Ivanka Trump may come from money, but that doesn’t mean she sits back and relies on entitlement.
As the executive vice president of development and acquisitions for the Trump Organization, as well as the founder and CEO of Ivanka Trump Collection, Trump writes for Time’s new advice website, Motto, that she has had a lot of practice negotiating.
“I’ve successfully convinced others to let me redevelop the historic Old Post Office Pavilion on Pennsylvania Avenue in Washington, D.C.,” she writes. “I also led the acquisition of the iconic 800-acre Doral Resort & Spa from my hospital bed after giving birth to my daughter, Arabella. (Speaking of children, I get to hone my negotiation skills each day at home; no one negotiates more aggressively than a toddler — and I have two!).”
She attributes her success as a negotiator to “meticulous preparation, an even temperament, and a genuine love of the game,” and she shares nine rules for negotiation that anyone can follow to get what they want.
Here are some of our favorites:
SEE ALSO: 32 things you should never say to your boss
DON’T MISS: Donald Trump, Marissa Mayer, and other big bosses are sleeping all wrong, according to a new McKinsey report
Set your goals in advance.
Whether you’re looking for a raise or you want to negotiate more flexible work hours, Trump says knowing what you want to achieve before heading into a negotiation is “the golden rule” for negotiating — but most people ignore it.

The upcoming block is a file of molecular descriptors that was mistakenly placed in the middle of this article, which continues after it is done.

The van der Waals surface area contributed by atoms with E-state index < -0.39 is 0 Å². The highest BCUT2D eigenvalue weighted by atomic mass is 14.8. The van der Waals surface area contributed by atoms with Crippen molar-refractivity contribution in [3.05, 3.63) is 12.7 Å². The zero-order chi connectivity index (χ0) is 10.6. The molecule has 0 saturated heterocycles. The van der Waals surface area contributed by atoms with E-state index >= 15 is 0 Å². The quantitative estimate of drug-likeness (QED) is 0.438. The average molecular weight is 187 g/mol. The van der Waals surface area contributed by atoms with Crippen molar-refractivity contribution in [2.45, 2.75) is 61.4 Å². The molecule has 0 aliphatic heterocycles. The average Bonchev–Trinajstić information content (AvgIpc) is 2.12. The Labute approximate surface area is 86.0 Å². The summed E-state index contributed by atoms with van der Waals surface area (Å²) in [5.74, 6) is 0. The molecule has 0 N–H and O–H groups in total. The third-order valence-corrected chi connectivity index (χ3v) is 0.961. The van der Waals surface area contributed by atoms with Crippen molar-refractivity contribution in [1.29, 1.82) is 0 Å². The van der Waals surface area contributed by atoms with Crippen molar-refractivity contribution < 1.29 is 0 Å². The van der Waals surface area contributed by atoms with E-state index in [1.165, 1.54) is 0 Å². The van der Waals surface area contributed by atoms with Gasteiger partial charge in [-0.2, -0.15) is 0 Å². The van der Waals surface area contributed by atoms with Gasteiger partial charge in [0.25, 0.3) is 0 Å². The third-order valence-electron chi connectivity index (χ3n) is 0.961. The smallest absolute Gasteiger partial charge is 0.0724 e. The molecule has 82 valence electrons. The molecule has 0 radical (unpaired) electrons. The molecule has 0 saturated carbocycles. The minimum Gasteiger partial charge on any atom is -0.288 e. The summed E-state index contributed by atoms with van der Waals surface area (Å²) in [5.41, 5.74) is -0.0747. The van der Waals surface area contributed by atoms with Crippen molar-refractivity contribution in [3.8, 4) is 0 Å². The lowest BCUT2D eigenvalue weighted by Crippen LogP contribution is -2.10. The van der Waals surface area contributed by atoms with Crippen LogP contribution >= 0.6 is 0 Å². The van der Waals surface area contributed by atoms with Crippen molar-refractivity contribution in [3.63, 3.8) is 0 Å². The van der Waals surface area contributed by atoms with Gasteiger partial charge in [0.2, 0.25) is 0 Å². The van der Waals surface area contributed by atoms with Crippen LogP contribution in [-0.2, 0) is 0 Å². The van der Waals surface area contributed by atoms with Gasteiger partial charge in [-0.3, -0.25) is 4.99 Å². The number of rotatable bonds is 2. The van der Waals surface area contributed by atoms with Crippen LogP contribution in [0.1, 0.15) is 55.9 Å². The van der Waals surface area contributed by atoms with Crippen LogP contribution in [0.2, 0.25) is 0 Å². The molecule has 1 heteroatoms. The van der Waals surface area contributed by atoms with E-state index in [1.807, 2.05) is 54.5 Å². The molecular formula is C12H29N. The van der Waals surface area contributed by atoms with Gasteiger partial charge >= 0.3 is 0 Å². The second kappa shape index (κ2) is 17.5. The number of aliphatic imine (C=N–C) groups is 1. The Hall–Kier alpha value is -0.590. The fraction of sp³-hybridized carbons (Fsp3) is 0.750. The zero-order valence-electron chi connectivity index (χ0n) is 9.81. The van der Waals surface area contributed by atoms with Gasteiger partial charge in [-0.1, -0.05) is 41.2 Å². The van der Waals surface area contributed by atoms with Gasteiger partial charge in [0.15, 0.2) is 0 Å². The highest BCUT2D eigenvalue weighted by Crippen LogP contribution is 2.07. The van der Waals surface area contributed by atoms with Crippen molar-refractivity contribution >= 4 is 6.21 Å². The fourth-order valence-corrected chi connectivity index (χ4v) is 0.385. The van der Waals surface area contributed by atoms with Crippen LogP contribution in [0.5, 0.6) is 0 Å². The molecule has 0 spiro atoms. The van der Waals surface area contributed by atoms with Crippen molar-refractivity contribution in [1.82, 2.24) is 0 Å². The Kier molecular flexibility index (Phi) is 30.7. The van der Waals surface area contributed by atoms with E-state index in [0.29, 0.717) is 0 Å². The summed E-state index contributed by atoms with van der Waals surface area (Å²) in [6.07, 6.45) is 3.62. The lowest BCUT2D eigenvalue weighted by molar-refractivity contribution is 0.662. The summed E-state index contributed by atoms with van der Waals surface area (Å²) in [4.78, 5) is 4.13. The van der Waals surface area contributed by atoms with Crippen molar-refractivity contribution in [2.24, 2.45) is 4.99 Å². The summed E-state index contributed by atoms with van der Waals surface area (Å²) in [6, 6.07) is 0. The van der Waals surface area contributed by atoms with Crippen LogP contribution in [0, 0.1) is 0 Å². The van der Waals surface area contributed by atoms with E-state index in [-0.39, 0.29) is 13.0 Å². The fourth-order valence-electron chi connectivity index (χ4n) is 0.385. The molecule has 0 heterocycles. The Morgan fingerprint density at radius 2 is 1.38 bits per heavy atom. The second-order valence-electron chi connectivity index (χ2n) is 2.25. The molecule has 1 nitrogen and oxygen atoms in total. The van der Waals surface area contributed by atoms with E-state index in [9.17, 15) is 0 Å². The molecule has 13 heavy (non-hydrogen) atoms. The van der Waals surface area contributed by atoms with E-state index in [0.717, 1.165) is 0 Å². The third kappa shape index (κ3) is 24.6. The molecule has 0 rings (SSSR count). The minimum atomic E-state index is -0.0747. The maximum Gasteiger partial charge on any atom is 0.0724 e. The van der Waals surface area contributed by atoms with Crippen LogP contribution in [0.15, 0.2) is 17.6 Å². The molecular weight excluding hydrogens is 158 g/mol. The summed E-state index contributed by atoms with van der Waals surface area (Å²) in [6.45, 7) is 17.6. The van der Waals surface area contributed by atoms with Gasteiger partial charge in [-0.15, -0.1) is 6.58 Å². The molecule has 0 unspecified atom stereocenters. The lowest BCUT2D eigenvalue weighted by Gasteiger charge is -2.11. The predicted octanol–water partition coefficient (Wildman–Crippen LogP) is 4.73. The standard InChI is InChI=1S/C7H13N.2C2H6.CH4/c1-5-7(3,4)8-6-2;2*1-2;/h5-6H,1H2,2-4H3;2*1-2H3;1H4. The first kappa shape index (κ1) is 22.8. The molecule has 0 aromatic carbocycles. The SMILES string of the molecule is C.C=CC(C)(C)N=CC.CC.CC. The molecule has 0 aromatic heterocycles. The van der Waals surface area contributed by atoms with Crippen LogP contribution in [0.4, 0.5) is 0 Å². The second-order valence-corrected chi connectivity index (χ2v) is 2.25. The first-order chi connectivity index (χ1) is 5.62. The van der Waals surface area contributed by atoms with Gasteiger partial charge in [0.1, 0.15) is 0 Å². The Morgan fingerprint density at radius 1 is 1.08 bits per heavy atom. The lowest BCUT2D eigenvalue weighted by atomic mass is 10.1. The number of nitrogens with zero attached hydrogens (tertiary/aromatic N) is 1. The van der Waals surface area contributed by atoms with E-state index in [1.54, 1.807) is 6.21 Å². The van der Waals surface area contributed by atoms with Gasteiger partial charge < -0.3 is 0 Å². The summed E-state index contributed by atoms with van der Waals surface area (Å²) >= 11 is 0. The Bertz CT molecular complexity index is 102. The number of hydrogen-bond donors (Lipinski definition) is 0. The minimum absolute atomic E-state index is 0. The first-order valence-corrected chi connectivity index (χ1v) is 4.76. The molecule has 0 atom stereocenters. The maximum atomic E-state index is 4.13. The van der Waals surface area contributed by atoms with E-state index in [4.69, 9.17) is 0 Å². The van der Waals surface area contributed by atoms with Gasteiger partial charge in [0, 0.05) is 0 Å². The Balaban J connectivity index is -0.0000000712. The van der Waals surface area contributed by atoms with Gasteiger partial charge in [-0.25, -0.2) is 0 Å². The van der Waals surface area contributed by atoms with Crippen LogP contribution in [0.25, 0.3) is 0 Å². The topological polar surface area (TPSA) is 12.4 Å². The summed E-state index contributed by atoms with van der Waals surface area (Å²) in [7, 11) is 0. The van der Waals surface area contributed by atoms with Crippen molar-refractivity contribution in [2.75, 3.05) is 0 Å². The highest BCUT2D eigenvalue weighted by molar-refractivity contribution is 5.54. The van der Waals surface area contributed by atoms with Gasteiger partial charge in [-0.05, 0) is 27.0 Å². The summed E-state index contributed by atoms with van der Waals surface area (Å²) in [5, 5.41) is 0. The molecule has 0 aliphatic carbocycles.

“Without a plan, you allow the opposing party to define your goals instead of the other way around,” she writes.
Try to understand the other person’s objectives.
“The most valuable thing you can do is correctly identify the other person’s top priorities,” Trump writes.
Oftentimes the other person’s goals aren’t at odds with yours, and you’re able to give them what they want so they feel as if they’ve won, she says.
“Yes, negotiating is about money and the bottom line, but a lot of times, it’s much more emotional and complex than that,” she writes. “Realizing that the economic outcome may not be the other party’s top priority gives you more chips to play with and will enable you to achieve better results than you may have anticipated.”
Negotiate in person, preferably on your own turf.
Don’t negotiate by email, Trump says. “It’s a cop-out that benefits the weaker party by allowing them to avoid a direct confrontation and take more time to craft a strong response.” And it’s easy to misjudge tone over email, which could be an issue, she says.
“I always prefer to speak face-to-face, typically in my own office, where I’m most comfortable,” Trump writes.